Judge Chides FCC For CALEA Expansion

A federal judge signals strong disapproval of the government's efforts to require Internet service providers to make their networks easier to wiretap.

May 9, 2006

1 Min Read
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Critics of the federal government's attempts to expand the Communications Assistance for Law Enforcement Act are getting a boost from a court's reaction to the government's argument in the case.

The Electronic Frontier Foundation, Sun Microsystems, the American Council on Education, the Center for Democracy and Technology and other groups are trying to throw out a Federal Communications Commission decision that would require Internet providers to upgrade networks so they would be easier to wiretap.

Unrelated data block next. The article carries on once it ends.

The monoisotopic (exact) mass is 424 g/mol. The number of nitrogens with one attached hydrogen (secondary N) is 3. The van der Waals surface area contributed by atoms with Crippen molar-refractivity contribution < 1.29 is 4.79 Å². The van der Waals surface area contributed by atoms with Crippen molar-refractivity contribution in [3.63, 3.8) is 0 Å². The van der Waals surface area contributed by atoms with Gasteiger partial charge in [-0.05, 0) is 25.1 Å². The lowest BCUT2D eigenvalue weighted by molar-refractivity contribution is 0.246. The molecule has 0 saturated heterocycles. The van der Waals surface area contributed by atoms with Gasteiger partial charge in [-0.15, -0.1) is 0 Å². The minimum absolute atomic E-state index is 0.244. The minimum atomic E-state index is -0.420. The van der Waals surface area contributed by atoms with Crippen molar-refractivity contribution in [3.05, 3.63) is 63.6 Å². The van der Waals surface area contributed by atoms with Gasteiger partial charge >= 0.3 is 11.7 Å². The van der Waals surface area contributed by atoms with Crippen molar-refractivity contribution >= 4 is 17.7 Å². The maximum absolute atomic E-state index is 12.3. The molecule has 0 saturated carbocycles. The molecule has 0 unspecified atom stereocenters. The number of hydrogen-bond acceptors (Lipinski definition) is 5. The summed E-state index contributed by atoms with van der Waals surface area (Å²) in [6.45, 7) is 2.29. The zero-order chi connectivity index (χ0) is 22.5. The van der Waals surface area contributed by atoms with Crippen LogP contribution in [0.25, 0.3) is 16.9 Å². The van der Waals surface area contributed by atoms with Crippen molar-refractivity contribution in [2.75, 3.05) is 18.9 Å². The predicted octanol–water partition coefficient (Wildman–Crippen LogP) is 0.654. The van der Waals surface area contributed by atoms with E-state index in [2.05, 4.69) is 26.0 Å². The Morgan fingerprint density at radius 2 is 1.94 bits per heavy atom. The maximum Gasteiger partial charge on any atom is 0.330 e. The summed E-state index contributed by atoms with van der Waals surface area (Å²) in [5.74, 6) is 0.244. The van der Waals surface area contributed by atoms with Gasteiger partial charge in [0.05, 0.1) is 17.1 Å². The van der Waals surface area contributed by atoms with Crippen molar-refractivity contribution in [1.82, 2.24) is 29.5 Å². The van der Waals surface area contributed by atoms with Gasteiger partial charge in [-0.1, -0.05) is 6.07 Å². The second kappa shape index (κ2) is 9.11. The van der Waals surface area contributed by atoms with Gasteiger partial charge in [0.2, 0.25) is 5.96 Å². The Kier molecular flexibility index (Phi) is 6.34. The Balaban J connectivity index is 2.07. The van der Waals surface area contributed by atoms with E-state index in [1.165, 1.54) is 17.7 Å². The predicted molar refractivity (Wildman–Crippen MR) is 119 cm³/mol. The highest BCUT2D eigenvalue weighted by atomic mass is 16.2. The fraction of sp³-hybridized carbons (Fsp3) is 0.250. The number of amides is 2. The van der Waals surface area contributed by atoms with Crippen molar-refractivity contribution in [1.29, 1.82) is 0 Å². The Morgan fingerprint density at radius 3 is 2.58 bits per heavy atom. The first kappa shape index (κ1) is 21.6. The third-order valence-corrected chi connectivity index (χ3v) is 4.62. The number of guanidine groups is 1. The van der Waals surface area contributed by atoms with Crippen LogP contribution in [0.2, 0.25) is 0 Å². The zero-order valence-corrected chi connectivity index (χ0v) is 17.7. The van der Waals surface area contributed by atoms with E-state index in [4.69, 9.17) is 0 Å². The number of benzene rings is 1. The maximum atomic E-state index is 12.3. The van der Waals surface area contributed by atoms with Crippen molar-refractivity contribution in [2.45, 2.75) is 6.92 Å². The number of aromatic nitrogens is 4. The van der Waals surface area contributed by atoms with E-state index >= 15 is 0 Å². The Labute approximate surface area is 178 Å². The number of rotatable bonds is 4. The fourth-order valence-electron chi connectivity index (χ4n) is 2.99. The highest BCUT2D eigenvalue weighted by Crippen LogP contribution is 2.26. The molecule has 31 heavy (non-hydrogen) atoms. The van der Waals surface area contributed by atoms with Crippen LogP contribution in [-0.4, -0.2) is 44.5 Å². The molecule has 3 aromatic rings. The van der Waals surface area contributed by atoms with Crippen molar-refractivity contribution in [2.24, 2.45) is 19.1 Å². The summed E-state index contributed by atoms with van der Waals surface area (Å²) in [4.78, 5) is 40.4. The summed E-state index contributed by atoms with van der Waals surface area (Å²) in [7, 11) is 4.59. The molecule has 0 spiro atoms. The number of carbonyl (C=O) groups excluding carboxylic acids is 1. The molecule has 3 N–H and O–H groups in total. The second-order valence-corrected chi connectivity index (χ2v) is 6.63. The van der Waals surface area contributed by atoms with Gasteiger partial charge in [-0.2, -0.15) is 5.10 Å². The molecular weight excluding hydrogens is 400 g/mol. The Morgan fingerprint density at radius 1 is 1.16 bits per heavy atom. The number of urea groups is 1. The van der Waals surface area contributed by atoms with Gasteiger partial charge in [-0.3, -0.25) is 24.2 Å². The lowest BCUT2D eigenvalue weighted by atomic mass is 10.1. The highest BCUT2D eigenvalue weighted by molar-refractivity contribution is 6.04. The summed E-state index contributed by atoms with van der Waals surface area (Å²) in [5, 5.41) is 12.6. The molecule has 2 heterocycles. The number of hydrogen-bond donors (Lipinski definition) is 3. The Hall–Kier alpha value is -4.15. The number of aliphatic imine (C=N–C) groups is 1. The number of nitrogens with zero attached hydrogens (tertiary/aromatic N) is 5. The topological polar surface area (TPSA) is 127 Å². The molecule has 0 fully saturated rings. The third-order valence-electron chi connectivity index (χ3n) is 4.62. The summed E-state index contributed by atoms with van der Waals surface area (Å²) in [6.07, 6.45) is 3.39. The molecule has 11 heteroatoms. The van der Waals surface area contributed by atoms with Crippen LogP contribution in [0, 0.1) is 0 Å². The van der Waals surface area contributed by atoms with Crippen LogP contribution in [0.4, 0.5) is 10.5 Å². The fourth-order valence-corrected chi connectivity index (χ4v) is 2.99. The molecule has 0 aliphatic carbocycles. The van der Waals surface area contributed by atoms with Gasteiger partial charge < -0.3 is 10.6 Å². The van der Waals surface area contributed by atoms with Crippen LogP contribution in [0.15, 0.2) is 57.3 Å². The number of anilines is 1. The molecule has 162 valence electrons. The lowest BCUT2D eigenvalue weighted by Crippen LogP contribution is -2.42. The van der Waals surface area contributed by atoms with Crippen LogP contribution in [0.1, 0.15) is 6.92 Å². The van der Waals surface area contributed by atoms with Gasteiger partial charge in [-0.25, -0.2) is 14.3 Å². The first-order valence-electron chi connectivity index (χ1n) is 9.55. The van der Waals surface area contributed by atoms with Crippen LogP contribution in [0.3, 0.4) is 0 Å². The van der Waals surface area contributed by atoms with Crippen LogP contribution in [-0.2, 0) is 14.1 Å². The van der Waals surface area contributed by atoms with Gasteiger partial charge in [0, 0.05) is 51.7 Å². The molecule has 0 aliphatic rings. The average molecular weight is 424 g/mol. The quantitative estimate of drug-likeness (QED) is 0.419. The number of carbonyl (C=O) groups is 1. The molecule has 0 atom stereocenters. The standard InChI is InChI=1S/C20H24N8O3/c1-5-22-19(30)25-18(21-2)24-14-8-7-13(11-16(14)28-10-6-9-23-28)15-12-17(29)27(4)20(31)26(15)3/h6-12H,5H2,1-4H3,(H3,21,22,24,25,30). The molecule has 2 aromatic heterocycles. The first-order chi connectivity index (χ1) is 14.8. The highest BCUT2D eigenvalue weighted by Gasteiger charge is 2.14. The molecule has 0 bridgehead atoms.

Both sides presented their arguments Friday in a Washington, D.C. court, where a judge chided the federal government. Judge Harry Edwards said in court that the FCC's argument is "gobbledygook."

"It's really funny," he said. "It's utter nonsense."

The government claims that it needs greater ability to tap Internet communications – including e-mail and VoIP – to protect national security. Critics, including universities that would have to overhaul their networks under the new CALEA rules, claim that the upgrades are unnecessary and harmful and were not subject to proper review.CALEA requires law enforcement authorities to obtain warrants for wiretaps, which is not the case for the separate National Security Agency surveillance program.

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